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Adrien Zap of World Vets on Veterinary Relief Efforts in Post-Quake, Post-Tsunami Japan

Adrien Zap with Shane. Her Picasa page features many more pictures of Shane, as well as of Dr. Sasaki, shelters, veterinary facilities, successfully and unsuccessfully rescued animals, devastated areas, and much more.

Adrien Zap with Shane. Her Picasa page features many more pictures of Shane, as well as of Dr. Sasaki, shelters, veterinary facilities, successfully and unsuccessfully rescued animals, devastated areas, and much more.

Adrien Zap is a veterinary technician currently deployed in Sendai as part of World Vets’ efforts in Japan, working alongside Japanese Earthquake Animal Rescue and Support (JEARS).

Zap was also on the Haiti campaign that we helped fund through Sodopreca, and is a Darwin Animal Doctors volunteer.

She’s kind of busy these days, so this interview is an edited combination of questions she answered specifically for us and some more general material she prepared.

Big thanks to Tod Emko for facilitating this interview, and to everyone who contributed to World Vets at Vegan Drinks last week!

How large is your team? How many other teams are there?

Adrien Zap: Our team consisted of three volunteers – myself and two volunteers from Animal Friends Niigata, one of the three Japanese NGOs that comprise JEARS. Isabella Gallaon-Aoki is the founder and director of Animal Friends Niigata, and was the coordinator and translator of our trip to Sendai.

World Vets now has a Japanese-born veterinarian, Dr. Koji, who will be in Japan long-term to coordinate ongoing efforts with JEARS and Japanese animal welfare groups, and will provide direct veterinary care to animals in need. We are also collaborating with Dr. Kazumasu Sasaki, a Japanese veterinarian in Sendai, who is providing veterinary and rescue support to his community.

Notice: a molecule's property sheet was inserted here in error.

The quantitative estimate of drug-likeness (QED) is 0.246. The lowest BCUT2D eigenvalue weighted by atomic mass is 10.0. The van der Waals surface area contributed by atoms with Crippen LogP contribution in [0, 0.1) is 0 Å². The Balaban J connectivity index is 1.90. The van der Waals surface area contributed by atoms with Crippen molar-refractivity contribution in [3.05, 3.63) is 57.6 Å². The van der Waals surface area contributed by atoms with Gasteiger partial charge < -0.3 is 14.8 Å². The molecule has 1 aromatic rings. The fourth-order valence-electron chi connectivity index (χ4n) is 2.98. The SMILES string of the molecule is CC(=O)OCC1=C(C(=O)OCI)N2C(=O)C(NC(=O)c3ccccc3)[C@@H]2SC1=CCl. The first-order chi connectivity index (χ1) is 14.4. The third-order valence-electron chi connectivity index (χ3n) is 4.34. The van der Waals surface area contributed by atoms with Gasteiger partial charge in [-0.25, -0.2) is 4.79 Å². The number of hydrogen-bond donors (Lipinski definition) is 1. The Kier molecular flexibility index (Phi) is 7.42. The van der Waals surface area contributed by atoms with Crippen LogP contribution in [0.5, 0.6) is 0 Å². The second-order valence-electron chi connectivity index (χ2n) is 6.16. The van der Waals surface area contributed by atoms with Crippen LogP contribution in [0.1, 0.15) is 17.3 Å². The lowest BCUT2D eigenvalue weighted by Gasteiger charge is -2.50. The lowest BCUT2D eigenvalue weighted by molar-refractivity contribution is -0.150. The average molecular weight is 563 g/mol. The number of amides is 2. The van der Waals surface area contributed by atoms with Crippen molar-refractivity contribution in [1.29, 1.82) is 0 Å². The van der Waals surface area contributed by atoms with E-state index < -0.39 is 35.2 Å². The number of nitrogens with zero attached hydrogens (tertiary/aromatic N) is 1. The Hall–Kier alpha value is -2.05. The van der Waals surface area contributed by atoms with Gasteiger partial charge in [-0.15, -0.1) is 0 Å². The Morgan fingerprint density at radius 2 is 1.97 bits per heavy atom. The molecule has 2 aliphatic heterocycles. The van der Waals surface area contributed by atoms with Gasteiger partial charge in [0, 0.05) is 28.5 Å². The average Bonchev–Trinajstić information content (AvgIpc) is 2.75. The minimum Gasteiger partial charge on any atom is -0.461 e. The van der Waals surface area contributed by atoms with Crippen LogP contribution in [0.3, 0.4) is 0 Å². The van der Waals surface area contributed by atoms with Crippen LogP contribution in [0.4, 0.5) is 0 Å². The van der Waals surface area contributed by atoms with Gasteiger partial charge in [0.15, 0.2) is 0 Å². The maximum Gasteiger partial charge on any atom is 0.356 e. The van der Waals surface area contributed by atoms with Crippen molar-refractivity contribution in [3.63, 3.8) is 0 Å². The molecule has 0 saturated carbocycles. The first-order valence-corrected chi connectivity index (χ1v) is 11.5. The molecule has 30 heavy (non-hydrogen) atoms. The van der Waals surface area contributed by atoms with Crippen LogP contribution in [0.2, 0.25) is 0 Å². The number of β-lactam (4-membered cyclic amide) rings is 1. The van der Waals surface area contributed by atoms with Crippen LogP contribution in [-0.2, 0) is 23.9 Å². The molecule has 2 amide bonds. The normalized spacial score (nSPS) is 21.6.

What types of injuries/conditions are most common amongst the rescued animals?

The most common injuries we saw were wounds associated with tsunami/earthquake debris. The animals were well-cared for prior to the disaster, were in good body condition and well fed. Dog breeds such as Shiba Inus and Akitas are also very common in Japan, and their thick warm coats helped them survive outside in the cold temperatures prior to being rescued.

The animals we worked with were either in a shelter or reunited with their families in an evacuation center.

Some of the dogs and cats at the shelter in Sendai were nervous or anxious, but it is difficult to say if that is directly related to the disaster, or due to being separated from their families and living in a shelter. Dr. Sasaki reported that he is seeing numerous animals with signs of “post-traumatic stress” in his work around the city. Human rescuers have encountered dogs and cats in the disaster area that were aggressive and difficult to approach, which again, may be due to separation from their families.

If the animals are not immediately reunited with their families, they are being cared for at the Sendai city shelter, where Dr. Sasaki can provide medical treatment if necessary. At this time, the Sendai shelter is able to accommodate all animals. However, they anticipate future need for space, food, and supplies. JEARS has arranged to help the Sendai shelter by providing food, supplies and temporary housing in the Niigata shelter if necessary. World Vets will provide items such as food, cages, and medical supplies to JEARS and Dr. Sasaki so they can care for the animals in affected areas.

Tell us about Shane
We met a man, Kamata-san, at an evacuation center in Sendai who told us a very touching story about his dog. When he heard the tsunami warning, Kamata-san rushed to warn his neighbors. He tried to get back to his house to get his dog, Shane, but the tsunami was rapidly approaching and he was forced to seek higher ground. Kamata-san told us he had given up hope of ever seeing Shane again. About 6 hours after the tsunami, Kamata-san was at the evacuation center when a man told him there was a dog outside. He went outside to look, and it was Shane!

Shane had never been to the site of the evacuation center before, but his instincts lead him there. He swam through chest-high water to reach the shelter and reunite with Kamata-san. Shane must have hung onto debris in the water, as he had wounds on both his elbows.

Dr. Sasaki showed Kamata-san how to clean the wounds and gave him antibiotics to prevent infection. We were able to leave fuel with Dr. Sasaki, so he will return to check on Shane and ensure his wounds heal.